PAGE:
So when I hear accusations against our Asian community for not standing up in solidarity for social justice issues, I feel torn. It is a reminder that we are not seen as full human beings. How quick you are to criticize us after all you’ve done to shut us up and keep us in our place. It’s yet another perpetuation of racism against us, this scolding and gaslighting while keeping us down.

And I also believe we can and must all do better. There are incredible, inspiring Asian voices in the movement for the liberation of all. I learn so much from my Asian community including YK Hong, Kim Saira, Michelle Kim, and Yumi Sakugawa, whose stories are or will soon be part of the podcast. I derive my own courage from watching theirs. But it does take courage — for any person of color to speak up and against systems of oppression. This needs to be understood. Not everyone is ready or feels safe and supported. Those that do are warriors — they are our teachers. But many Asian Americans, especially those with immigrant backgrounds — some living in the trauma from their own occupied homelands — are still and always have been in survival mode. 

In some ways, Asian Americans can’t win. We will never be seen as white, yet we aren’t really seen as an oppressed group because we are perceived to be privileged. What’s so bad about people thinking we are good at math and live in affluent neighborhoods, anyway? How about the fact that that is not the story of every Asian in America. According to the 2019 NYC Government Poverty Measure, 23.8% of Asians here in New York City are in poverty. This is the highest rate of all racial/ethnic groupings. When I shared this statistic with someone recently, they responded, “But I heard that’s by choice. Asians want to get free handouts.” That this was said by a fellow Asian person (whom, by the way, I absolutely adore) floored me. How brainwashed do we have to be to think that people choose poverty simply to receive charity? And how does choosing poverty fit in with the narrative that we are all successful and affluent? Such extreme stereotypes keep us as caricatures rather than the complex humans that we — that all humans — are, and this enables continued oppression which ultimately upholds systemic racism.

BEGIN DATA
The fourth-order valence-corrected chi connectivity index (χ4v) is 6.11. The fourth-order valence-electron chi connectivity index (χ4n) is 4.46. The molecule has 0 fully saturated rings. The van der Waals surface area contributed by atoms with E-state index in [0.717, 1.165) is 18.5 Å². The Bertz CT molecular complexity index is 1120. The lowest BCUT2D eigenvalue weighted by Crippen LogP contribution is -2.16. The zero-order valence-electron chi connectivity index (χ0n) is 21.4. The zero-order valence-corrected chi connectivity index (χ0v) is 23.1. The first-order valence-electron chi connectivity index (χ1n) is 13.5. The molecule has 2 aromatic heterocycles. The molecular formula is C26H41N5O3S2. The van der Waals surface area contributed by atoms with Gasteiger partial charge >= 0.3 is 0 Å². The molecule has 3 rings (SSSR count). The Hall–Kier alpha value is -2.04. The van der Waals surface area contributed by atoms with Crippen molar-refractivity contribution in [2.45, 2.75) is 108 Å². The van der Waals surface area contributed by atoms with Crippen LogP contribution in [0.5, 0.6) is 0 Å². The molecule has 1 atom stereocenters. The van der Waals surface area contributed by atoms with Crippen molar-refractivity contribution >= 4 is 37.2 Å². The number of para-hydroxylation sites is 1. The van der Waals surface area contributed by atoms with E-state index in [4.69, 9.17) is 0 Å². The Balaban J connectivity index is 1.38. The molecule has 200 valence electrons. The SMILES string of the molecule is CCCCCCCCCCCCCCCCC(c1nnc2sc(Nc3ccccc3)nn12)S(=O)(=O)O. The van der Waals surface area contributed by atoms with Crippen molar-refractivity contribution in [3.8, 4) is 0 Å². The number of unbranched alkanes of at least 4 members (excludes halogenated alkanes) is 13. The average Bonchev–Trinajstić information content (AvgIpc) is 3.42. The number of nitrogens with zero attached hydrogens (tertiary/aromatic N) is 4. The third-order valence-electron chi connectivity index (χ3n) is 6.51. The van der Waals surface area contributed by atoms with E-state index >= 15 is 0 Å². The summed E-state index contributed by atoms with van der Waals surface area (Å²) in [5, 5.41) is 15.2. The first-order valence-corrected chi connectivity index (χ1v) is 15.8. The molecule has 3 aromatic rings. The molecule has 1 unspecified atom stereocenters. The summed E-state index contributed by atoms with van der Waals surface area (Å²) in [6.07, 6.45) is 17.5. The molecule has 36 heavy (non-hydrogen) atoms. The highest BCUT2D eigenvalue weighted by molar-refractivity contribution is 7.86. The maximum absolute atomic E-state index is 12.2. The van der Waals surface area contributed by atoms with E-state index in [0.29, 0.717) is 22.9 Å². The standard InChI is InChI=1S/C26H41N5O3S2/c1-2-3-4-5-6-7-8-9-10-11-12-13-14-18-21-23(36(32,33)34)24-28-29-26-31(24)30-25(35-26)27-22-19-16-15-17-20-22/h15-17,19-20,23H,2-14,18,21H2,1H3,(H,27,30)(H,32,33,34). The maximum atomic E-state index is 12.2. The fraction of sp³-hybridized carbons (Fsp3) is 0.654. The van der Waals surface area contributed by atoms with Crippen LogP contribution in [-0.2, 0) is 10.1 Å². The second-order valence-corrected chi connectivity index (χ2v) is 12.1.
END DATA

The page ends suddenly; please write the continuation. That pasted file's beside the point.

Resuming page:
While working in the wellness / spiritual world, Ruby kept finding herself in familiar situations where she was being disrespected and demeaned. It wasn’t difficult to note that she was being treated this way primarily by white women. What instantly stood out to me was the power with which they spoke down to her, the assumption that she would not dare challenge them, or tell anyone else about the way they had treated her. There was one particular instance, which we didn’t get time to cover in the episode, in which the white woman posted a reel that was undoubtedly directed at Ruby, her eyes full of anger and disgust, her tone condescending, all because Ruby had questioned needing to continue purchasing sessions to work with her.